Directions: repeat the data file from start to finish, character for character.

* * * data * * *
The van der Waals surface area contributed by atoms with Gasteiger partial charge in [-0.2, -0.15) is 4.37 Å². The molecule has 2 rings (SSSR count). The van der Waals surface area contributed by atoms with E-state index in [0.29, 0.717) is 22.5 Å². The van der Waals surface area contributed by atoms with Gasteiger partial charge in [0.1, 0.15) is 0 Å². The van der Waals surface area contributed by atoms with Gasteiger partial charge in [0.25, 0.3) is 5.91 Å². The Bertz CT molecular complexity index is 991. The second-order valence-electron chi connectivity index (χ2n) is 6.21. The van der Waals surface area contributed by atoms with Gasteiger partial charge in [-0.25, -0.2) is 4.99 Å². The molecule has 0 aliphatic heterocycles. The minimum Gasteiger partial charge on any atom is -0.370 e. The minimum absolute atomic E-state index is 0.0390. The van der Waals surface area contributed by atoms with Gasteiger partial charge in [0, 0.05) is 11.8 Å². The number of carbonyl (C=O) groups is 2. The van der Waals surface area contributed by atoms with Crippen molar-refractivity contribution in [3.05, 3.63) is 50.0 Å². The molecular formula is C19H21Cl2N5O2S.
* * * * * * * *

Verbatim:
The van der Waals surface area contributed by atoms with Gasteiger partial charge in [-0.2, -0.15) is 4.37 Å². The molecule has 2 rings (SSSR count). The van der Waals surface area contributed by atoms with E-state index in [0.29, 0.717) is 22.5 Å². The van der Waals surface area contributed by atoms with Gasteiger partial charge in [0.1, 0.15) is 0 Å². The van der Waals surface area contributed by atoms with Gasteiger partial charge in [0.25, 0.3) is 5.91 Å². The Bertz CT molecular complexity index is 991. The second-order valence-electron chi connectivity index (χ2n) is 6.21. The van der Waals surface area contributed by atoms with Gasteiger partial charge in [-0.25, -0.2) is 4.99 Å². The molecule has 0 aliphatic heterocycles. The minimum Gasteiger partial charge on any atom is -0.370 e. The minimum absolute atomic E-state index is 0.0390. The van der Waals surface area contributed by atoms with Gasteiger partial charge in [0, 0.05) is 11.8 Å². The number of carbonyl (C=O) groups is 2. The van der Waals surface area contributed by atoms with Crippen molar-refractivity contribution in [3.05, 3.63) is 50.0 Å². The molecular formula is C19H21Cl2N5O2S.